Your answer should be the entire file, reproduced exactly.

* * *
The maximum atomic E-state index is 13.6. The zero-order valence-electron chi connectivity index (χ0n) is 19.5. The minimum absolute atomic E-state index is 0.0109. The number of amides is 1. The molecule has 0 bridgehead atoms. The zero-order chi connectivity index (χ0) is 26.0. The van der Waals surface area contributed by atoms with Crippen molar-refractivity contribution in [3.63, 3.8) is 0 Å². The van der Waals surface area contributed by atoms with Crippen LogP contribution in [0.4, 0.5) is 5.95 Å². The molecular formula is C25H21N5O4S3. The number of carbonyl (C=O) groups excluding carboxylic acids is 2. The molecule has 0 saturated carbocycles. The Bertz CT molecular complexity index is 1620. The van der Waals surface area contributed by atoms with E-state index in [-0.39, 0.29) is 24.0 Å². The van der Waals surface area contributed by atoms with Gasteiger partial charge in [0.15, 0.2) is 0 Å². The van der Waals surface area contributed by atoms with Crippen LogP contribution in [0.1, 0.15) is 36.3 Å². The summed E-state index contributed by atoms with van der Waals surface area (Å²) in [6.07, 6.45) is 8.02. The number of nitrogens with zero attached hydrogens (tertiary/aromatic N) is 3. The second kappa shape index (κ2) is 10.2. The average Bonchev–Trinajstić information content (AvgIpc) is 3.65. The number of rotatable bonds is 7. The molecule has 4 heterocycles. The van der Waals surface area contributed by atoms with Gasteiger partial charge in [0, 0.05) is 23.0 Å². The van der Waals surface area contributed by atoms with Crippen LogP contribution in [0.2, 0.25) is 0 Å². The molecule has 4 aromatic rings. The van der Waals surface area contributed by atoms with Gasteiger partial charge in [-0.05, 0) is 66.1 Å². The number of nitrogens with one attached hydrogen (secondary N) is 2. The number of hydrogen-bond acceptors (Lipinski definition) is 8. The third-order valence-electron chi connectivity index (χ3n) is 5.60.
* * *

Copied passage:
The maximum atomic E-state index is 13.6. The zero-order valence-electron chi connectivity index (χ0n) is 19.5. The minimum absolute atomic E-state index is 0.0109. The number of amides is 1. The molecule has 0 bridgehead atoms. The zero-order chi connectivity index (χ0) is 26.0. The van der Waals surface area contributed by atoms with Crippen molar-refractivity contribution in [3.63, 3.8) is 0 Å². The van der Waals surface area contributed by atoms with Crippen LogP contribution in [0.4, 0.5) is 5.95 Å². The molecular formula is C25H21N5O4S3. The number of carbonyl (C=O) groups excluding carboxylic acids is 2. The molecule has 0 saturated carbocycles. The Bertz CT molecular complexity index is 1620. The van der Waals surface area contributed by atoms with E-state index in [-0.39, 0.29) is 24.0 Å². The van der Waals surface area contributed by atoms with Gasteiger partial charge in [0.15, 0.2) is 0 Å². The van der Waals surface area contributed by atoms with Crippen LogP contribution in [0.1, 0.15) is 36.3 Å². The summed E-state index contributed by atoms with van der Waals surface area (Å²) in [6.07, 6.45) is 8.02. The number of nitrogens with zero attached hydrogens (tertiary/aromatic N) is 3. The second kappa shape index (κ2) is 10.2. The average Bonchev–Trinajstić information content (AvgIpc) is 3.65. The number of rotatable bonds is 7. The molecule has 4 heterocycles. The van der Waals surface area contributed by atoms with Gasteiger partial charge in [0, 0.05) is 23.0 Å². The van der Waals surface area contributed by atoms with Crippen LogP contribution in [0.2, 0.25) is 0 Å². The molecule has 4 aromatic rings. The van der Waals surface area contributed by atoms with Gasteiger partial charge in [-0.05, 0) is 66.1 Å². The number of nitrogens with one attached hydrogen (secondary N) is 2. The number of hydrogen-bond acceptors (Lipinski definition) is 8. The third-order valence-electron chi connectivity index (χ3n) is 5.60.